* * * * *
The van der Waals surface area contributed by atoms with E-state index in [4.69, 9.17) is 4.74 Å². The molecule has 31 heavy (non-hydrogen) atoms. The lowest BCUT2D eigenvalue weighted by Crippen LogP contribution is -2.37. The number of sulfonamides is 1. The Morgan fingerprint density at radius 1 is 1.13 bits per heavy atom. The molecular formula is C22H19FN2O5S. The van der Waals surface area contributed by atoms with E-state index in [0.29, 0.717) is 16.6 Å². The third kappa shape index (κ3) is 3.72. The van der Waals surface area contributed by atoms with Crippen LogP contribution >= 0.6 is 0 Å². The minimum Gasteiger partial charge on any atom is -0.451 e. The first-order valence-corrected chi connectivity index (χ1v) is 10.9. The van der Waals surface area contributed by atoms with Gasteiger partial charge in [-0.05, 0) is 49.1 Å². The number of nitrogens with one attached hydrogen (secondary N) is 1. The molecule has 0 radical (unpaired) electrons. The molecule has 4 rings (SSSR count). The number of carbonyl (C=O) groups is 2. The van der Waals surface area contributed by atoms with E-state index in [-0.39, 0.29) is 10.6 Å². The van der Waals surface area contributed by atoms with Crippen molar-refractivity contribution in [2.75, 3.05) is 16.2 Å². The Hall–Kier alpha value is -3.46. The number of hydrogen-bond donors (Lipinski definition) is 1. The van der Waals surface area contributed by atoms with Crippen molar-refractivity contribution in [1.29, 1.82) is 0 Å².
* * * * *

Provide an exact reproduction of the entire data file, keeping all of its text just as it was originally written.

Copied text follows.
The van der Waals surface area contributed by atoms with E-state index in [4.69, 9.17) is 4.74 Å². The molecule has 31 heavy (non-hydrogen) atoms. The lowest BCUT2D eigenvalue weighted by Crippen LogP contribution is -2.37. The number of sulfonamides is 1. The Morgan fingerprint density at radius 1 is 1.13 bits per heavy atom. The molecular formula is C22H19FN2O5S. The van der Waals surface area contributed by atoms with E-state index in [0.29, 0.717) is 16.6 Å². The third kappa shape index (κ3) is 3.72. The van der Waals surface area contributed by atoms with Crippen LogP contribution >= 0.6 is 0 Å². The minimum Gasteiger partial charge on any atom is -0.451 e. The first-order valence-corrected chi connectivity index (χ1v) is 10.9. The van der Waals surface area contributed by atoms with Gasteiger partial charge in [-0.05, 0) is 49.1 Å². The number of nitrogens with one attached hydrogen (secondary N) is 1. The molecule has 0 radical (unpaired) electrons. The molecule has 4 rings (SSSR count). The number of carbonyl (C=O) groups is 2. The van der Waals surface area contributed by atoms with E-state index in [-0.39, 0.29) is 10.6 Å². The van der Waals surface area contributed by atoms with Crippen molar-refractivity contribution in [2.75, 3.05) is 16.2 Å². The Hall–Kier alpha value is -3.46. The number of hydrogen-bond donors (Lipinski definition) is 1. The van der Waals surface area contributed by atoms with Crippen molar-refractivity contribution in [1.29, 1.82) is 0 Å².